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The America First Association is Established
These minutes are from a meeting held on October 7 at the St. Paul Hotel for what would become the American First Association. This first meeting was composed of a gathering of concerned citizens who felt that anti-war and pro-German sentiments were too common in their communities, especially in rural areas. They also felt actions of the Non Partisan League and its president, Arthur Towney, constituted disloyalty. University of Minnesota President Marion Burton was among the vocal attendees, and stated that the University stood for patriotism. Those in attendance determined that the best course of action would be to promote patriotism and to hold a loyalty meeting in St. Paul, though many would have liked to see more drastic action against Towney and the Non Partisan League. This group would hold the Northwest Loyalty Meeting in St. Paul on November 16th and 17th, where the America First Association was officially established. "
Meeting of Representative Americans, held at the Saint Paul Hotel, Sunday, October 7th, 1917.
Mr. George Gage of Olivia, Minn., was duly elected chairman of hte meeting. Mr. James J. Quigley of St. Cloud, Minn,. was duly elected secretary of the meeting. Mr. Gage then explained conditions as they now exist in Minnesota as a result of the organization and the work of the Non Partisan League, and in particular of the actions of Mr. Townley, its President. Mr. Gage suggested the need of calling a gigantic meeting in St. Paul for but one purpose -- developing Americanism and called special attention to the getting of an attendance from the rural districts. [...] The secretary then read an affidavit signed by four men in Renville county, including statements of disloyalty as made by an agent of M. Townley, and the Non Partisan League. Henry Nolte of Duluth spoke of the public spirit of St. Louis County as being very good, but nevertheless endorsed the idea of a great loyalty meeting in St. Paul. Mr Hunter spoke of the need of more than a great meeting, and suggested following meetings of Townley with a realy loyalty meeting in the same locality. President Burton said that the University would stand for everything patriotic at all times. That he himself was absolutely out of sympathy for anything or organization that was in any way disloyal. That he too thought there was a strang undercurrent of disloyalty. Mr. Wallace said the papers were getting many letters indicating disloyalty and said the recent St. Paul meeting had a tremendous bad effect. Mr. Frisbee said [...] we should make patriotism so popular that anything to the contrary could not live. [...] Mr. Kelly told of the great amount of disloyalty among the people in the vicinity of Menahga particularly the Fins. [...] Mr. Hadley said that while there was practically no disloyalty in the vicinity of Winnebago, he strongly urged the Public Safety Commission to make it illegal to print any newspaper in anything but the English language. Mr. Nolte endorsed this suggestion of Mr. Hadley. Mr Briggs suggested that meetings of the Non Partisan League be attended by our representatives and if anything disloyal is said that arrests be immediately made and a stenographic copy of the utterances made. Said he thought it unwise to martyrize the Non Partisan League. Mr. Lawson said the Constitution of the Non Partisan League was all that could be asked but said the trouble was that the officers deviated and got the League into trouble. He said that to try to put the League out of business would act as a tremendous tonic to its growth.[...] Mr. Wallace moved that a call be made for a loyalty meeting, to be held in St. Paul, in the near future and that the call be signed by the men attending this meeting. [...] Mr. Kelley moved that a committee of three be appointed to arrange for the printing of dodgers and advertising matter and to see that publicity was sent to the papers of the State. Seconded. Carried. [...] Upon motion meeting duly adjourned.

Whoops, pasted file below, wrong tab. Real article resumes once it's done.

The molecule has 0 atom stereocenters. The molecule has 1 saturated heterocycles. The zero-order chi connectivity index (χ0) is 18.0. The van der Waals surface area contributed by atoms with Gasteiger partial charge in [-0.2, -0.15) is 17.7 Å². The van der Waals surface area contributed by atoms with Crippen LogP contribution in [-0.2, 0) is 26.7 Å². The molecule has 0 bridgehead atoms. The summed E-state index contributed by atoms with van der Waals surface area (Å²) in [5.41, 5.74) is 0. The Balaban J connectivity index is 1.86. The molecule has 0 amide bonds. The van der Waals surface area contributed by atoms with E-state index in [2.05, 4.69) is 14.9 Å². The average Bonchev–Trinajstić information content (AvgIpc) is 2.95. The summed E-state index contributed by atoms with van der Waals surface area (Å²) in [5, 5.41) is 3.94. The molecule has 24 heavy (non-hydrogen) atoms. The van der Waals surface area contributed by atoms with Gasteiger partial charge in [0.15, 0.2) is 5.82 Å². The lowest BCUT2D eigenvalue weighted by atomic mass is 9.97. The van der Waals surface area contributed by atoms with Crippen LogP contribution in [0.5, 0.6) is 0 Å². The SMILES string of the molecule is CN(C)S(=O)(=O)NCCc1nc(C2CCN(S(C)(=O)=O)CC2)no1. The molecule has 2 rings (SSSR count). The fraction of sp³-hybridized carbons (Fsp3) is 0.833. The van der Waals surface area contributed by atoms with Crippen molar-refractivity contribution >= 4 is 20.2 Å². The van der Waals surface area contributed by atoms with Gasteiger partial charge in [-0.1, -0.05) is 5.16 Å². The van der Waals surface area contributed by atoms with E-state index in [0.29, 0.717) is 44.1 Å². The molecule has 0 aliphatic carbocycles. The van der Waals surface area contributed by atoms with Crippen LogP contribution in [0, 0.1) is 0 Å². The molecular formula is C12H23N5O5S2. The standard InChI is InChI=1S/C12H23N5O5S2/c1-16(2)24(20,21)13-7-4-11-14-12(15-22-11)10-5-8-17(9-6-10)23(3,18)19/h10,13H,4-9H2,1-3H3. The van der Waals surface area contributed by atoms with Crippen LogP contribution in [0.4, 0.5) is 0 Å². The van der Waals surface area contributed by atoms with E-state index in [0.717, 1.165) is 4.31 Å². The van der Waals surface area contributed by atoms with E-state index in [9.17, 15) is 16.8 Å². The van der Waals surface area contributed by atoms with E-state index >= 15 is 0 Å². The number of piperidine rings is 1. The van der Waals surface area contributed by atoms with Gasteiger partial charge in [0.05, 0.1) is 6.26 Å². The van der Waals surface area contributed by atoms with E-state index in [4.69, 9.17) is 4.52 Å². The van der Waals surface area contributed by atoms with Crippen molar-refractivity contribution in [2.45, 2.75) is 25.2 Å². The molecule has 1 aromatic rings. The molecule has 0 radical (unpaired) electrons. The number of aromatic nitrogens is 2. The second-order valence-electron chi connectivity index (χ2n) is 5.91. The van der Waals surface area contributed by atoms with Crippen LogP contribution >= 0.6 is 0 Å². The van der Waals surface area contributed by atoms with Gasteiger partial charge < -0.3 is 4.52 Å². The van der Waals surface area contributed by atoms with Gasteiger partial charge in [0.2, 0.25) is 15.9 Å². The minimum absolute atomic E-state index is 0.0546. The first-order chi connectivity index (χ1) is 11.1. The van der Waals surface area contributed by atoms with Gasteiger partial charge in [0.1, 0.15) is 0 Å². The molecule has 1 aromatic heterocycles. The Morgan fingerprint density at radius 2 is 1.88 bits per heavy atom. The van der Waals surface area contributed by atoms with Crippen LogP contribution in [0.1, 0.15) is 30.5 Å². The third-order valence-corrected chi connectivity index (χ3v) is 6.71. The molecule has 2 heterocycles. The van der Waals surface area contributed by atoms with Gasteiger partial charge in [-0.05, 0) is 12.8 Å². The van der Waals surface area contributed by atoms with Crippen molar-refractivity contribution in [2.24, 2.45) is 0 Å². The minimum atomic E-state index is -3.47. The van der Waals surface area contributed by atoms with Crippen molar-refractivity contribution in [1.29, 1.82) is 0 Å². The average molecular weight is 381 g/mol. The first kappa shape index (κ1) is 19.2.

Citation: America First Association records; Minnesota Historical Society, St. Paul, Minnesota. P109